Phillip H. Redmond Jr. has recently been named as the new director of the Child Care program at the North Carolina-based Duke Endowment. He replaces Rhett Mabry, who is now the president of the endowment after the retirement of Gene Cochran from the leadership position. Redmond first joined the Duke Endowment in 2000, having been hired as an assistant director. He was later promoted to associate director of Child Care in 2006. The aim of the Child Care program is to work with numerous accredited agencies and nonprofits to expand developmental and care opportunities for vulnerable children. A native of North Carolina, Redmond attended UNC Chapel Hill and obtained a bachelor of arts. He then moved on to Campbell University’s School of Law, earning a Juris Doctor degree. After his education, he found work at the Children’s Law Center in Charlotte, NC and eventually became its executive director. Additionally, Redmond is a long-time board member of the Council on Accreditation. “Phil is a highly qualified member of our staff and we look forward to his continued leadership,” Mabry says. “He understands the many challenges and opportunities in child welfare, and he has already made a significant impact in the field. Phil is deeply committed to strengthening families and advancing child well-being in the Carolinas.”
The Surdna Foundation has announced the appointment of Shuaib Siddiqui as its new director of mission-related investing. Siddiqui is an investment professional who has focused his career on poverty alleviation. He comes to Surdna from Acumen, an influential policy analysis and investment firm that, among other things, raises charitable donations and mobilizes people in an effort to fight poverty. While there, he oversaw the company’s global investment processes and managed its portfolio. Before his time at Acumen, Siddiqui served as an analyst for two years in Chicago at the Citadel Investment Group and as an assistant vice president at Merrill Lynch in New York for four years. His new position at Surdna will see him managing the foundation’s impact investing program, a first for the foundation. “Our hiring of Shuaib Siddiqui marks a transformative moment in the history of the foundation,” said Phillip Henderson, President of the Surdna Foundation. “Appointing someone whose day-to-day job will be to actively pursue an impact investing strategy will allow us to fully explore how investment can positively impact those issues about which we care most.” The Surdna Foundation is hiring Siddiqui as part of its efforts to reform and improve on the eve of the centennial of its founding in 1917 by John E. Andrus. Shuaib Siddiqui will report to the Marc de Venoge, the Surdna Foundation’s vice president of finance and administration.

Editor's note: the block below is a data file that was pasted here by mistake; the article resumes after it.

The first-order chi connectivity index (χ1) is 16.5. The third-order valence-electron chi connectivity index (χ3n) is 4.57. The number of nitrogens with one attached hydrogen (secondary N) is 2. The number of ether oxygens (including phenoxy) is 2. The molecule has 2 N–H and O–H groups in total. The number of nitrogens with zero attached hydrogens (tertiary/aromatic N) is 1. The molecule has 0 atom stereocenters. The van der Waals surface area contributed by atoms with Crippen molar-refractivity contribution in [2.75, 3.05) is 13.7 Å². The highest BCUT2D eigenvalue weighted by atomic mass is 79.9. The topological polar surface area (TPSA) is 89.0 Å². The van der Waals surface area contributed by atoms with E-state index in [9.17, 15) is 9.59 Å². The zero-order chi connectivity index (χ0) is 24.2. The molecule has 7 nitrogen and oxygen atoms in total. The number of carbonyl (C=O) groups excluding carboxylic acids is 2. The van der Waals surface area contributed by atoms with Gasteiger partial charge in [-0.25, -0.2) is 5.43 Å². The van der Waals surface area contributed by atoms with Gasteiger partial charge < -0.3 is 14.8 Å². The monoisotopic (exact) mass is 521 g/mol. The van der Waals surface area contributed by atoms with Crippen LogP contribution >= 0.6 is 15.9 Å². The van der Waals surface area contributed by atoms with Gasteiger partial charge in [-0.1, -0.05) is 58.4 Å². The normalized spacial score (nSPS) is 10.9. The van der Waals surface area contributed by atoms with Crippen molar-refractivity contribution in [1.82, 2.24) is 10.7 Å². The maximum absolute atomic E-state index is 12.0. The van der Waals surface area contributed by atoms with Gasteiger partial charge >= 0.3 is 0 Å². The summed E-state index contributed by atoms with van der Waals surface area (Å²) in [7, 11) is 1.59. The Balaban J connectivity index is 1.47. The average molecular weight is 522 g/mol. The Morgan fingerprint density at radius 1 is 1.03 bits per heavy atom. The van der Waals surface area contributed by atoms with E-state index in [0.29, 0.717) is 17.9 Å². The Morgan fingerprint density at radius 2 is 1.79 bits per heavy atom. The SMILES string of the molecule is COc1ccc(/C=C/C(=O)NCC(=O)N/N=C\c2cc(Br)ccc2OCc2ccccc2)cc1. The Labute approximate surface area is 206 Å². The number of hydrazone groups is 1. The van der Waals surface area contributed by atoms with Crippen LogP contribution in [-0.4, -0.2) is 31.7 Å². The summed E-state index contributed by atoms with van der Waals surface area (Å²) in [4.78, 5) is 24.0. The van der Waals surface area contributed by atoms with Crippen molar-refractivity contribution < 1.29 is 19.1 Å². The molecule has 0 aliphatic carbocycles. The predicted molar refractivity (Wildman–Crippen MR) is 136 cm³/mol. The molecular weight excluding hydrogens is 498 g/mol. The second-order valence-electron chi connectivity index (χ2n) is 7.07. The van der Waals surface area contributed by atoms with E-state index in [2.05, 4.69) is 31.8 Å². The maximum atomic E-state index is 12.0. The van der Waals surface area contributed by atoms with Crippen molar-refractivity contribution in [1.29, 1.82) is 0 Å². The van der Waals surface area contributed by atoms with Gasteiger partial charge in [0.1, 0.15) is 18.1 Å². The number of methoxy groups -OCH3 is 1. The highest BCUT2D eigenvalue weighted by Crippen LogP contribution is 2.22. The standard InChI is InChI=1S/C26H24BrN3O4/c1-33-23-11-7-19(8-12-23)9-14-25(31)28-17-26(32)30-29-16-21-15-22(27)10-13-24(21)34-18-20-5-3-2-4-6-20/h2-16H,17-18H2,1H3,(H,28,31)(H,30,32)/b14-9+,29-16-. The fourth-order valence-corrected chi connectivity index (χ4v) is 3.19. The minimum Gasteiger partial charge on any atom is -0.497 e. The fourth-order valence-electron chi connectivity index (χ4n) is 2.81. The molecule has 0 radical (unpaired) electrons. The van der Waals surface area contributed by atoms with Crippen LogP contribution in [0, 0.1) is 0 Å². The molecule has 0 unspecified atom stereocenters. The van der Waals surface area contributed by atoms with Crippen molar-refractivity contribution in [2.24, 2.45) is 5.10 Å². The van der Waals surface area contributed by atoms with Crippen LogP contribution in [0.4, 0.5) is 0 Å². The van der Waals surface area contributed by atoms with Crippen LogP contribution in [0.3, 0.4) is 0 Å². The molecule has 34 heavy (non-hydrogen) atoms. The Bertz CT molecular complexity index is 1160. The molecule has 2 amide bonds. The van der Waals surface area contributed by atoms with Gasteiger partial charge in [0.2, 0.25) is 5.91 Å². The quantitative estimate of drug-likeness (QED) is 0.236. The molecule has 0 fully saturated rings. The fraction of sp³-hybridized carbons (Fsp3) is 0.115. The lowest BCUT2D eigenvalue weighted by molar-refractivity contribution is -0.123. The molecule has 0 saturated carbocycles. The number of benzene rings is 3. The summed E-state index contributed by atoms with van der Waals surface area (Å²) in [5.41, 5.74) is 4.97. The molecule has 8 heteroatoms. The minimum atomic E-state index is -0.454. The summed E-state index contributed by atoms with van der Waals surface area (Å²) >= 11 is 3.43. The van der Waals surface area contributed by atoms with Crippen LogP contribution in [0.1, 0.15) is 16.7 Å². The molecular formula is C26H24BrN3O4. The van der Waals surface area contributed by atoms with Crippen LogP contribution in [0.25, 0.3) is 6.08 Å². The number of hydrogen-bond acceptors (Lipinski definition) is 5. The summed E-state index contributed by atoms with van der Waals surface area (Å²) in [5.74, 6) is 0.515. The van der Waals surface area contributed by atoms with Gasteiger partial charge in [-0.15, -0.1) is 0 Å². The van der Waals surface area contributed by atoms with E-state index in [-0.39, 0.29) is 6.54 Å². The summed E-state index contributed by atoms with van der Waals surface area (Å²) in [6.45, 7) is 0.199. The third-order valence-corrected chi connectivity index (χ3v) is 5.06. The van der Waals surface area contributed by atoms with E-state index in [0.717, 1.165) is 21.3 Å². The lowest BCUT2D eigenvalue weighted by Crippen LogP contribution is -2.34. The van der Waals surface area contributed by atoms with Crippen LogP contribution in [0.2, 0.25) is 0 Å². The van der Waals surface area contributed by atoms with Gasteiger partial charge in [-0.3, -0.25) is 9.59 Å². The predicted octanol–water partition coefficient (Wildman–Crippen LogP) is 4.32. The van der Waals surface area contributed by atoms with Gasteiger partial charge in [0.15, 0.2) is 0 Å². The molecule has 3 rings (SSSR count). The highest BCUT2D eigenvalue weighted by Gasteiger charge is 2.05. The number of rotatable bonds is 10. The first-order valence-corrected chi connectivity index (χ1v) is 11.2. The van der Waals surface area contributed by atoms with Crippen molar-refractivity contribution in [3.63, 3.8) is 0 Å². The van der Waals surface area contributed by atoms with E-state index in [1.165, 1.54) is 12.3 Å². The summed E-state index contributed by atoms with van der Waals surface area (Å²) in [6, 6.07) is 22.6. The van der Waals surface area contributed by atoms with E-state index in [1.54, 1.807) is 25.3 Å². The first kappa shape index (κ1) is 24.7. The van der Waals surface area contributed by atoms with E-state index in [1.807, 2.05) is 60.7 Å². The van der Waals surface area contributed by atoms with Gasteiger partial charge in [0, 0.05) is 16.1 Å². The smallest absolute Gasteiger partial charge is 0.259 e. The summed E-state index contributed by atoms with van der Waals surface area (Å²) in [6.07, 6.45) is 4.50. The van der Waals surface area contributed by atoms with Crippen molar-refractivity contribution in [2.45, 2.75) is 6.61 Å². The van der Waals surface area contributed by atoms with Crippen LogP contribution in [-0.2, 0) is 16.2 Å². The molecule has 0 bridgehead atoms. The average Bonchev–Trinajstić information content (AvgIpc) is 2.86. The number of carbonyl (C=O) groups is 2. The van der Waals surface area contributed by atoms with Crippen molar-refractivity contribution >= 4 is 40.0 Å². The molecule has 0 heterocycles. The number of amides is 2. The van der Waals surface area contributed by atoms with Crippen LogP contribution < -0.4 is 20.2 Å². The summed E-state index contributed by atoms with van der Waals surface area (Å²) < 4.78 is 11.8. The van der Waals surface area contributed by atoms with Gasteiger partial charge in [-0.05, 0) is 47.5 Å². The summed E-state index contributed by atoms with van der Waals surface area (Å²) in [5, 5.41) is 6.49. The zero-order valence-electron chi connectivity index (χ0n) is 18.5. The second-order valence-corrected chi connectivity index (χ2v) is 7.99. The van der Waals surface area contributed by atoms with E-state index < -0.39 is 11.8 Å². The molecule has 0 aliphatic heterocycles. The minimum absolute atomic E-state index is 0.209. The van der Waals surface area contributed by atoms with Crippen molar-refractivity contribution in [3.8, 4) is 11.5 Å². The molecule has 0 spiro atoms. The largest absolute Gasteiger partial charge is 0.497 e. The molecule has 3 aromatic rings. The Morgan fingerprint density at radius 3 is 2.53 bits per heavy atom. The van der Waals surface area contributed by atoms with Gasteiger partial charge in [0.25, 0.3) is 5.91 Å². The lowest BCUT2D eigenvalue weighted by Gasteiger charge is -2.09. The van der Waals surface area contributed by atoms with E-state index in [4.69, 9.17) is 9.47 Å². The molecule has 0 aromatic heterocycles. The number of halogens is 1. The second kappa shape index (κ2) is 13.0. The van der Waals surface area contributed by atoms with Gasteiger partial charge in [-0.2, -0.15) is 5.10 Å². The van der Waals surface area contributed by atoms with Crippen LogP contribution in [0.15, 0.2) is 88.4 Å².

Terry Margaret Horton is a new project director at the National Network of Consultants to Grantmakers (NNCG) after it combed through more than 215 applicants to choose her for a position in which she will help advance NNCG’s mission to “increase the quality, effectiveness and capacity of grantmakers by mobilizing and strengthening the work of knowledgeable, ethical and experienced consultants.” Horton has worked in philanthropy and the nonprofit sector both in the U.S. and abroad for numerous organizations and foundations. After earning a bachelor’s degree in humanities from the University of Texas at Austin and a juris doctor at Lewis & Clark Law School she began her career as a law clerk for a brief time. She then went on to serve as resident director of Kyrgyzstan and also as a program manager for the National Democratic Institute for International Affairs (NDI) from 2001 to 2004. After her time overseas, Horton came back to the states to serve as an executive director for Habitat for Humanity in Anchorage, Alaska. She then spent three years as a consultant for the Foraker Group, an Alaskan nonprofit capacity-building organization, before starting her own consulting firm called Terry Horton Consulting. Meanwhile, she taught graduate-level courses in nonprofit strategic planning and governance at Grand Valley State University (GVSU) in Grand Rapids, Michigan. Her most recent position before joining NNCG was as nonprofit services senior program manager for the Dorothy A. Johnson Center for Philanthropy, also at GVSU. Currently, Horton also serves on the boards of directors of the Alliance for Nonprofit Management and the Conductive Learning Center, and educational center for children with motor disabilities. “Terry understands the philanthropic and nonprofit field intimately,” said Cole Wilbur, one of NNCG’s Founding Steering Committee members and former President and CEO of the David and Lucile Packard Foundation, “and her role as a consultant within these fields only strengthens her ability to lead NNCG into the future.”